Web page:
Barr Gives Only an Illusion of Privacy, Says IT Expert
“The Block Aircraft Registration Request [Barr] program doesn’t really provide privacy; it’s just a barrier,” Dustin Hoffman, president of Los Angeles-based IT engineering firm Exigent Systems, told AIN. Hoffman, who has a private pilot certificate and flies a piston single for his business, set out to prove his point at the Defcon 20 computer security conference earlier this month in Las Vegas.
For a presentation at the event, Hoffman and his associates spent about 80 man hours to develop OpenBARR.net, which uses open-source speech recognition software and live air traffic control communication feeds at LiveATC to identify the movements of aircraft, even those enrolled in Barr. Because Defcon 20 was held in Las Vegas, they focused only on identifying aircraft flying into or out of Las Vegas McCarran International and Henderson Executive Airports.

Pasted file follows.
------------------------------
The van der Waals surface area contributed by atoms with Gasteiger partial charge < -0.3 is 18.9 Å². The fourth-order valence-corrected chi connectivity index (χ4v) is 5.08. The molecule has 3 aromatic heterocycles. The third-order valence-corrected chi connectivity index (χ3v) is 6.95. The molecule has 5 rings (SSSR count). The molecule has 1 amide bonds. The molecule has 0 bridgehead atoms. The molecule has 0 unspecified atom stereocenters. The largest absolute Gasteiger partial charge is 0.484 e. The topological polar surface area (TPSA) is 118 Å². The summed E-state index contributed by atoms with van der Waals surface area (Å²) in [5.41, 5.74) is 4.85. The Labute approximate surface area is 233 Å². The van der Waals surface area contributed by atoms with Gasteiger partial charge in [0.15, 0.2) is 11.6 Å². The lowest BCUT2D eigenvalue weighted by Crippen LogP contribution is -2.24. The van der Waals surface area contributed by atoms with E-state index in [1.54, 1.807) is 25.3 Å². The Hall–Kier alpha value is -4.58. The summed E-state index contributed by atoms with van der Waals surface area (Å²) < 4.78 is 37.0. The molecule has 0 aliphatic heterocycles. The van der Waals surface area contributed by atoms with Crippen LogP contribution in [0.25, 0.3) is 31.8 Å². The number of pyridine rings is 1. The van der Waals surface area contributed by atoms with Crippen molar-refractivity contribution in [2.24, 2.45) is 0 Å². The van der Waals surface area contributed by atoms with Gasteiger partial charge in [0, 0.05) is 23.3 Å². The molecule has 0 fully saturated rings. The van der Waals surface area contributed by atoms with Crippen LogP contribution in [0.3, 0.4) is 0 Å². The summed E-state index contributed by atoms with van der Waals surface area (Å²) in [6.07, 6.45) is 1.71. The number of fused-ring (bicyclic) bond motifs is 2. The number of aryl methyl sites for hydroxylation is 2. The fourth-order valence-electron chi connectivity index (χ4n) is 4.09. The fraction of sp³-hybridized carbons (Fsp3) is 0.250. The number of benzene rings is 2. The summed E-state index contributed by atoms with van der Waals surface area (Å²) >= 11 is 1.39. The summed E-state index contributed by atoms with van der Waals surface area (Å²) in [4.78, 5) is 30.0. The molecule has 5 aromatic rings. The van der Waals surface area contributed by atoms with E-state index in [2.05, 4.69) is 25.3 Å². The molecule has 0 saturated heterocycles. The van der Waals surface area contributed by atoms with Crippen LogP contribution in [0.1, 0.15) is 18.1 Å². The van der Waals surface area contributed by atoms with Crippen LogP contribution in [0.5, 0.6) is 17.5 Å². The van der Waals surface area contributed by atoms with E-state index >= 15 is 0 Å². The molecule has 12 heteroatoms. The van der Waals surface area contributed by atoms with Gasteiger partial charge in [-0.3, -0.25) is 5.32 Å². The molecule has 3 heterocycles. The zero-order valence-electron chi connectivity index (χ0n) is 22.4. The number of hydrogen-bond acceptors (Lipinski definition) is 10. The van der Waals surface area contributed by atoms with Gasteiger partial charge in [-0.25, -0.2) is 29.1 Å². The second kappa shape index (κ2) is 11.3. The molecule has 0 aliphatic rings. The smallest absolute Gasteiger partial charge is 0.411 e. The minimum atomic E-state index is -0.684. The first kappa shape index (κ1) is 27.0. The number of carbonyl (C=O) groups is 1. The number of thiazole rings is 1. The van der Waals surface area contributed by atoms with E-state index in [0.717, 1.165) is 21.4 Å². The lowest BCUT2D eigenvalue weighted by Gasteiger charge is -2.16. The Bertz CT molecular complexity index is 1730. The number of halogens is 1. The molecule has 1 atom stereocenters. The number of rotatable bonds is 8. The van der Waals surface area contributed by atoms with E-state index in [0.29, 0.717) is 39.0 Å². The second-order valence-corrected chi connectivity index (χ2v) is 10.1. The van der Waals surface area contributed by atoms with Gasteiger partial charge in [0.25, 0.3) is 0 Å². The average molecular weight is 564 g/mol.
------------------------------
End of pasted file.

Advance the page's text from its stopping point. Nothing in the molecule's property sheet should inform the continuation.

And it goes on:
Hoffman and his crew had to “train” the software to be able to recognize tail numbers, but he said this wasn’t difficult. Once trained, the speech recognition software could properly detect N-numbers about 82 percent of the time. “But N-numbers are repeated often in transmissions, so even with the error rate we’re able to get all of them eventually,” Hoffman told AIN.
He has no further plans to expand OpenBARR.net, nor will the site continue to monitor traffic movements. “We were merely demonstrating that it could be done,” he said, “and to prove that Barr doesn’t really provide any privacy.”